Above is a link to the fourth video in the Smart Speed and Power Training with Mike Young video series from Fusion Sport. In this fourth video Mike provides the viewer with some things that should be considered when implementing a speed-power session with an athlete. Of prime importance is determining the readiness of the athlete to train as it regards a speed-power session. A fatigued, beat up athlete is not going to benefit from a speed-power session. In such a case, it may be necessary for the coach to “go off script” and either substitute a training session not focused on speed-power or give the athlete the day off. At the very least, a reduction in the training volume for the planned speed-power session may be necessary.
Mike introduces reactive strength index or RSI as a tool for evaluating readiness. This is certainly a more objective tool than pre-session surveys / questionnaires or simply asking the athlete how they feel on a given day. An objective measurement of readiness should be incorporated when possible. The answers that an athlete might provide during questioning could lead the coach to believe that the athlete is ill-prepared for a speed-power training session when that is not the case. It is not out of the question for an athlete to show up for a training session, report that they are feeling “a bit off,” and have a personal best / personal record kind of session. Alternately, it is also possible for an athlete to provide answers that might lead the coach to assume that the athlete is ready for a challenging speed-power session, only for the coach to later observe that the athlete is not performing up to par. Objective measurements in concert with subjective feedback from the athlete allow a coach to get a better idea as to the athlete’s true readiness to train speed and power.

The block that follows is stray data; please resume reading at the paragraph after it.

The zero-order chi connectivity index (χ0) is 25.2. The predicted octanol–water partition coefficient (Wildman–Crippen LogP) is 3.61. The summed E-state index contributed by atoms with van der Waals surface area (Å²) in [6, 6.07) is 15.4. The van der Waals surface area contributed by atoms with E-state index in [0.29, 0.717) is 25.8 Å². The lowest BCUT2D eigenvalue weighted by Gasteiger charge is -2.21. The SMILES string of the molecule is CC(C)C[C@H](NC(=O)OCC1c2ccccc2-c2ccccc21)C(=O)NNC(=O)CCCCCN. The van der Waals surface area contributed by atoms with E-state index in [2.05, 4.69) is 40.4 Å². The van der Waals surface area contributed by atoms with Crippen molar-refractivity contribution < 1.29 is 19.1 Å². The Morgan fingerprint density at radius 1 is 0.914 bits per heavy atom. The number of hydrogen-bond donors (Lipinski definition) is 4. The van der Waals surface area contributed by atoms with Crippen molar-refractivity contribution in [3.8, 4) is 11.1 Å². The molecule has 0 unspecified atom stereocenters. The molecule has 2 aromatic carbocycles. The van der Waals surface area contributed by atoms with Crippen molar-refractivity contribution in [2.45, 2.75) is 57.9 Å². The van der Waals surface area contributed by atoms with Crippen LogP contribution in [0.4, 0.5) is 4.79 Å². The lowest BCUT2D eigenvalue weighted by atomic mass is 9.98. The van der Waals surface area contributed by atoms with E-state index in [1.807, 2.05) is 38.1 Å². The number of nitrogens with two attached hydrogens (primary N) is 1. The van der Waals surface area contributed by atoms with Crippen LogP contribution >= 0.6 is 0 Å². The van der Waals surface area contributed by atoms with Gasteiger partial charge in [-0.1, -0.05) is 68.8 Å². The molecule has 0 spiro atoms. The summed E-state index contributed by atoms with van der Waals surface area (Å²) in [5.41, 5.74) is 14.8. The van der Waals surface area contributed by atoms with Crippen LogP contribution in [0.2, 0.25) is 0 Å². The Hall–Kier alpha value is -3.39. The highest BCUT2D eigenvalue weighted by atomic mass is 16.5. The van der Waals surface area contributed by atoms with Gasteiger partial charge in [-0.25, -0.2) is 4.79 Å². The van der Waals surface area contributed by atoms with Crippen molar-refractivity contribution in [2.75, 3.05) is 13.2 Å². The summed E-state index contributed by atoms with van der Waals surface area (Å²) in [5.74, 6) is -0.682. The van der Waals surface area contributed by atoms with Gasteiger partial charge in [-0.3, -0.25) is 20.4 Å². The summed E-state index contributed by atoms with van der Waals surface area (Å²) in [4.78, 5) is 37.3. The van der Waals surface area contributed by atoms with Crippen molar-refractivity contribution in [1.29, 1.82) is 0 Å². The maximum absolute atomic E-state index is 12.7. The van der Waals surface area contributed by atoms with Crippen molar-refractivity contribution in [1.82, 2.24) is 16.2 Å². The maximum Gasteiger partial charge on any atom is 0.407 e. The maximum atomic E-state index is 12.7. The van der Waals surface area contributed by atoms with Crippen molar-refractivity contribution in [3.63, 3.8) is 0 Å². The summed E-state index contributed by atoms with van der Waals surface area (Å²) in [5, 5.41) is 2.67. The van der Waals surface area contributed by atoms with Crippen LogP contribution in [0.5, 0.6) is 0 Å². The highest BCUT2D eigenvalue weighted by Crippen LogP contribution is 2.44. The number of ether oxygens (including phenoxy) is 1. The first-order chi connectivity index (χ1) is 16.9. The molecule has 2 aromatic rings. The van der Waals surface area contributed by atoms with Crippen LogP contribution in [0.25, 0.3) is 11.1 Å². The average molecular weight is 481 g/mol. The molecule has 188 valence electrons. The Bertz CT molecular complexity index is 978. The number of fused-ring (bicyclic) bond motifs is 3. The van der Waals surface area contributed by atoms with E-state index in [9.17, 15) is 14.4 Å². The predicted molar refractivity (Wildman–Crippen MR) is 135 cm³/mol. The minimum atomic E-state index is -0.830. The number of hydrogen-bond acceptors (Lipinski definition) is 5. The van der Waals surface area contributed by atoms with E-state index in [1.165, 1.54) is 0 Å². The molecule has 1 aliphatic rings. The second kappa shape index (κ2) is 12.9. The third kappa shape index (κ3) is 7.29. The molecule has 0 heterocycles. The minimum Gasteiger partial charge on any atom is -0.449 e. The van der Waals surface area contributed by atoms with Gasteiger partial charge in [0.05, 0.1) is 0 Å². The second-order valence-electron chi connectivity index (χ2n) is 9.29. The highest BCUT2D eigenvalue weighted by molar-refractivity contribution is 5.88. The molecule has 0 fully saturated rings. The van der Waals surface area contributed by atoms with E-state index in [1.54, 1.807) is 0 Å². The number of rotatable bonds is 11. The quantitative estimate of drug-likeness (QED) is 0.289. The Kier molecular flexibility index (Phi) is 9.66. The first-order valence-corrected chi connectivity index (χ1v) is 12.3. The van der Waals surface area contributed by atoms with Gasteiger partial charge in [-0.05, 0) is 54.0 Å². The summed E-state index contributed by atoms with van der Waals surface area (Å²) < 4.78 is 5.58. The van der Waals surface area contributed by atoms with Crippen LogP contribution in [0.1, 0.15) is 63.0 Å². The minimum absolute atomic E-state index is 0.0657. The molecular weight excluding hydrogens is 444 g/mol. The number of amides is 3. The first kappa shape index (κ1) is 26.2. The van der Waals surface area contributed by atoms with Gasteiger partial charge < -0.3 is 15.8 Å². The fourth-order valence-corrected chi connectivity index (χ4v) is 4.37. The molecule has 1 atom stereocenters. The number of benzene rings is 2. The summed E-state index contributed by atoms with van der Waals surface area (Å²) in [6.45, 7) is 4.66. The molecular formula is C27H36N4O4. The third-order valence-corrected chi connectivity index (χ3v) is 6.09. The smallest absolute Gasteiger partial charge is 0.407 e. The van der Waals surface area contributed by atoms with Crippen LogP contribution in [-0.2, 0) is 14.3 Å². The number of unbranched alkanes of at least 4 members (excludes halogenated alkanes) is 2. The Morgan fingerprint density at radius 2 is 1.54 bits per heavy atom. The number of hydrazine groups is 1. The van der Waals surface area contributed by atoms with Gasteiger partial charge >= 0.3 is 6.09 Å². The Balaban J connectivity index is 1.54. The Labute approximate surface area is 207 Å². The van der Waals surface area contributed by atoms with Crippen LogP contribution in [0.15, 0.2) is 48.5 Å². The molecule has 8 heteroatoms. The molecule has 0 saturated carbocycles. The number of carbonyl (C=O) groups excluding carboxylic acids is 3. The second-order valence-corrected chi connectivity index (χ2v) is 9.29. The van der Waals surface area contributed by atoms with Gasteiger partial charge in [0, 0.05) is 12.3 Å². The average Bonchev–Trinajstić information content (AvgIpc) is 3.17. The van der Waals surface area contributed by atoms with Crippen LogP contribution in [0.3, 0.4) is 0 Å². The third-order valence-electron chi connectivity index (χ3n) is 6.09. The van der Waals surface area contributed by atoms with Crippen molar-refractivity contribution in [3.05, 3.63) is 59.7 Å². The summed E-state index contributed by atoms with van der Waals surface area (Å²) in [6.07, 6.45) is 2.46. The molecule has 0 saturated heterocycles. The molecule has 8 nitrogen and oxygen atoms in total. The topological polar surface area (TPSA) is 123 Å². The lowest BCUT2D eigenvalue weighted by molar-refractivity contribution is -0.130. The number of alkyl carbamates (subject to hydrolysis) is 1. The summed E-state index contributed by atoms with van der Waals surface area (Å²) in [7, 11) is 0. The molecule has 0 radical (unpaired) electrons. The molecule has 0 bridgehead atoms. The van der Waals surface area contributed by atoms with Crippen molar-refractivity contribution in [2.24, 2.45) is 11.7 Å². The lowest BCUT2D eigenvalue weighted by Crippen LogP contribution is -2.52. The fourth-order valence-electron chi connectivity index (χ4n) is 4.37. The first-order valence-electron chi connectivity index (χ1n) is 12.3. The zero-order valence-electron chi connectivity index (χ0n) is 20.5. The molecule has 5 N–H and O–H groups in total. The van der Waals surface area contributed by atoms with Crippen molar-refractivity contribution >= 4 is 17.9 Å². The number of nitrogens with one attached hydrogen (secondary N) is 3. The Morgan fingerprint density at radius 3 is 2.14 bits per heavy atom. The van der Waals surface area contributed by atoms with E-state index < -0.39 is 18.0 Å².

To view Dr. Young’s video, click on the link above. Below are links to a three-part article series by Eamonn Flanagan, PhD. explaining and elaborating on the reactive strength index: